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Book of Scottish Story
A Highland Feud by Sir Walter Scott


The principal possessors of the Hebrides were originally of the name of MacDonald, the whole being under the government of a succession of chiefs who bore the name of Donald of the Isles, and were possessed of authority almost independent of the kings of Scotland. But this great family becoming divided into two or three branches, other chiefs settled in some of the islands, and disputed the property of the original proprietors. Thus, the MacLeods, a powerful and numerous clan, who had extensive estates on the mainland, made themselves masters at a very early period, of a great part of the large island of Skye, seized upon much of the Long Island, as the isles of Lewis and Harris are called, and fought fiercely with the MacDonalds and other tribes of the islands. The following is an example of the mode in which these feuds were conducted:—

About the end of the sixteenth century, a boat, manned by one or two of the MacLeods, landed in Eigg, a small island peopled by the MacDonalds. They were at first hospitably received; but having been guilty of some incivility to the young women of the island, it was so much resented by the inhabitants, that they tied the MacLeods hand and foot, and putting them on board of their own boat, towed it to the sea, and set it adrift, leaving the wretched men, bound as they were, to perish by famine, or by the winds and waves, as chance should determine. But fate so ordered it, that a boat belonging to the Laird of MacLeod fell in with that which had the captives on board, and brought them in safety to the Laird’s castle of Dunvegan, in Skye, where they complained of the injury which they had sustained from the MacDonalds of Eigg. MacLeod, in great rage, put to sea with his galleys, manned by a large body of his people, which the men of Eigg could not entertain any rational hope of resisting. Learning that their incensed enemy was approaching with superior forces, and deep vows of revenge, the inhabitants, who knew they had no mercy to expect at MacLeod’s hands, resolved, as the best chance of safety in their power, to conceal themselves in a large cavern on the sea-shore.

This place was particularly well-calculated for that purpose. The entrance resembles that of a fox-earth, being an opening so small that a man cannot enter save by creeping on hands and knees. A rill of water falls from the top of the rock, and serves, or rather served at the period we speak of, wholly to conceal the aperture. A stranger, even when apprised of the existence of such a cave, would find the greatest difficulty in discovering the entrance. Within, the cavern rises to a great height, and the floor is covered with white dry sand. It is extensive enough to contain a great number of people. The whole inhabitants of Eigg, who, with their wives and families, amounted to nearly two hundred souls, took refuge within its precincts.

MacLeod arrived with his armament, and landed on the island, but could discover no one on whom to wreak his vengeance—all was desert. The MacLeods destroyed the huts of the islanders, and plundered what property they could discover; but the vengeance of the chieftain could not be satisfied with such petty injuries. He knew that the inhabitants must either have fled in their boats to one of the islands possessed by the MacDonalds, or that they must be concealed somewhere in Eigg. After making a strict but unsuccessful search for two days, MacLeod had appointed the third to leave his anchorage, when, in the gray of the morning, one of the seamen beheld, from the deck of his galley, the figure of a man on the island. This was a spy whom the MacDonalds, impatient of their confinement in the cavern, had imprudently sent out to see whether MacLeod had retired or no. The poor fellow, when he saw himself discovered, endeavoured, by doubling after the manner of a hare or fox, to obliterate the track of his footsteps, and prevent its being discovered where he had re-entered the cavern. But all his art was in vain; the invaders again landed, and tracked him to the entrance of the cavern.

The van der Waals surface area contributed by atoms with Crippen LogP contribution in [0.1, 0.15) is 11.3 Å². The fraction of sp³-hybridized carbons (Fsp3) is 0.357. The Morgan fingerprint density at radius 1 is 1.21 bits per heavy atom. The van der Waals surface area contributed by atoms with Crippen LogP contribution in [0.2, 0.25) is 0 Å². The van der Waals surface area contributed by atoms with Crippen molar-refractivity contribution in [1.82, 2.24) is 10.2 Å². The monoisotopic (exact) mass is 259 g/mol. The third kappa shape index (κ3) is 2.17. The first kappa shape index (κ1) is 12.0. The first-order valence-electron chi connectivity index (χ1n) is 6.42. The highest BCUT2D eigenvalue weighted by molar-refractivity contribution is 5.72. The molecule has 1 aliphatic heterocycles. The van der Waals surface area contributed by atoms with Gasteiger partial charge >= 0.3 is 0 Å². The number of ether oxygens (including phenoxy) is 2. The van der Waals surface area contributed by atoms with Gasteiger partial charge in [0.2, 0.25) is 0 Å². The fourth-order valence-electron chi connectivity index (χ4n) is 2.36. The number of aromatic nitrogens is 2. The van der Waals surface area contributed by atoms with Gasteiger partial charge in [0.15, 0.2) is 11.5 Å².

MacLeod then summoned those who were within it, and called upon them to deliver the individuals who had maltreated his men, to be disposed of at his pleasure. The MacDonalds, still confident in the strength of their fastness, which no assailant could enter but on hands and knees, refused to surrender their clansmen.

MacLeod then commenced a dreadful work of indiscriminate vengeance. He caused his people, by means of a ditch cut above the top of the rock, to turn away the stream of water which fell over the entrance of the precipice. This being done, the MacLeods collected all the combustibles which could be found on the island, particularly quantities of dry heather, piled them up against the aperture, and maintained an immense fire for many hours, until the smoke, penetrating into the inmost recesses of the cavern, stifled to death every creature within. There is no doubt of the truth of this story, dreadful as it is. The cavern is often visited by strangers; and I have myself seen the place, where the bones of the murdered MacDonalds still remain, lying as thick on the door of the cave as in the charnel-house of a church.


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